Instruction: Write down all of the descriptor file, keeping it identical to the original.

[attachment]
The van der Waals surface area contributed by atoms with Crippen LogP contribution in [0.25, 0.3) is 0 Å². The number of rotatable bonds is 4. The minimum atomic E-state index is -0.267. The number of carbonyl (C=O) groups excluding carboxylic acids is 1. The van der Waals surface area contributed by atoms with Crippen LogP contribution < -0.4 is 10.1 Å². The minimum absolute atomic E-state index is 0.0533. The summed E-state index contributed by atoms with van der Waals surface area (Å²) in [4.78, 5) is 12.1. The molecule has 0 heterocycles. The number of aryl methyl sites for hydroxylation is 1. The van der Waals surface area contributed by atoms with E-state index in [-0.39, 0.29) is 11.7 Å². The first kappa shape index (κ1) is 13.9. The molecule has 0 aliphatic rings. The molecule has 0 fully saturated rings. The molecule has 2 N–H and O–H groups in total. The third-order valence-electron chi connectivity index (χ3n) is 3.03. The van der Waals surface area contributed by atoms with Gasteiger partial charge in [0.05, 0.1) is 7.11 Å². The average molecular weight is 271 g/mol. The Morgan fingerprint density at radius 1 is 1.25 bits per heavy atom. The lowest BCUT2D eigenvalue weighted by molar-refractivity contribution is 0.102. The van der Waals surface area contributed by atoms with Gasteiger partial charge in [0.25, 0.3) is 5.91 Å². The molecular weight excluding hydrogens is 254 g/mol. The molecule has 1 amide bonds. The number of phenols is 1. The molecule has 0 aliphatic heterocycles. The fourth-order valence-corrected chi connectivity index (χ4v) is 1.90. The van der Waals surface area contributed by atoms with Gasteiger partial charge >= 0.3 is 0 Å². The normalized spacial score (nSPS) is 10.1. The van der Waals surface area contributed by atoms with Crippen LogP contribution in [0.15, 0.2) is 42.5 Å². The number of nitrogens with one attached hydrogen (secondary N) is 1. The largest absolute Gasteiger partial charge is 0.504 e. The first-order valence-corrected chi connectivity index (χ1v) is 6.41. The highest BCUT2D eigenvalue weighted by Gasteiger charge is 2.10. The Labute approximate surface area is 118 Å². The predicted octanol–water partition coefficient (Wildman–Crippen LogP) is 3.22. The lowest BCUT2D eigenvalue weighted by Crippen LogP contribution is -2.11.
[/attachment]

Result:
The van der Waals surface area contributed by atoms with Crippen LogP contribution in [0.25, 0.3) is 0 Å². The number of rotatable bonds is 4. The minimum atomic E-state index is -0.267. The number of carbonyl (C=O) groups excluding carboxylic acids is 1. The van der Waals surface area contributed by atoms with Crippen LogP contribution < -0.4 is 10.1 Å². The minimum absolute atomic E-state index is 0.0533. The summed E-state index contributed by atoms with van der Waals surface area (Å²) in [4.78, 5) is 12.1. The molecule has 0 heterocycles. The number of aryl methyl sites for hydroxylation is 1. The van der Waals surface area contributed by atoms with E-state index in [-0.39, 0.29) is 11.7 Å². The first kappa shape index (κ1) is 13.9. The molecule has 0 aliphatic rings. The molecule has 0 fully saturated rings. The molecule has 2 N–H and O–H groups in total. The third-order valence-electron chi connectivity index (χ3n) is 3.03. The van der Waals surface area contributed by atoms with Gasteiger partial charge in [0.05, 0.1) is 7.11 Å². The average molecular weight is 271 g/mol. The Morgan fingerprint density at radius 1 is 1.25 bits per heavy atom. The lowest BCUT2D eigenvalue weighted by molar-refractivity contribution is 0.102. The van der Waals surface area contributed by atoms with Gasteiger partial charge in [0.25, 0.3) is 5.91 Å². The molecular weight excluding hydrogens is 254 g/mol. The molecule has 1 amide bonds. The number of phenols is 1. The molecule has 0 aliphatic heterocycles. The fourth-order valence-corrected chi connectivity index (χ4v) is 1.90. The van der Waals surface area contributed by atoms with Gasteiger partial charge >= 0.3 is 0 Å². The normalized spacial score (nSPS) is 10.1. The van der Waals surface area contributed by atoms with Crippen LogP contribution in [0.15, 0.2) is 42.5 Å². The number of nitrogens with one attached hydrogen (secondary N) is 1. The largest absolute Gasteiger partial charge is 0.504 e. The first-order valence-corrected chi connectivity index (χ1v) is 6.41. The highest BCUT2D eigenvalue weighted by Gasteiger charge is 2.10. The Labute approximate surface area is 118 Å². The predicted octanol–water partition coefficient (Wildman–Crippen LogP) is 3.22. The lowest BCUT2D eigenvalue weighted by Crippen LogP contribution is -2.11.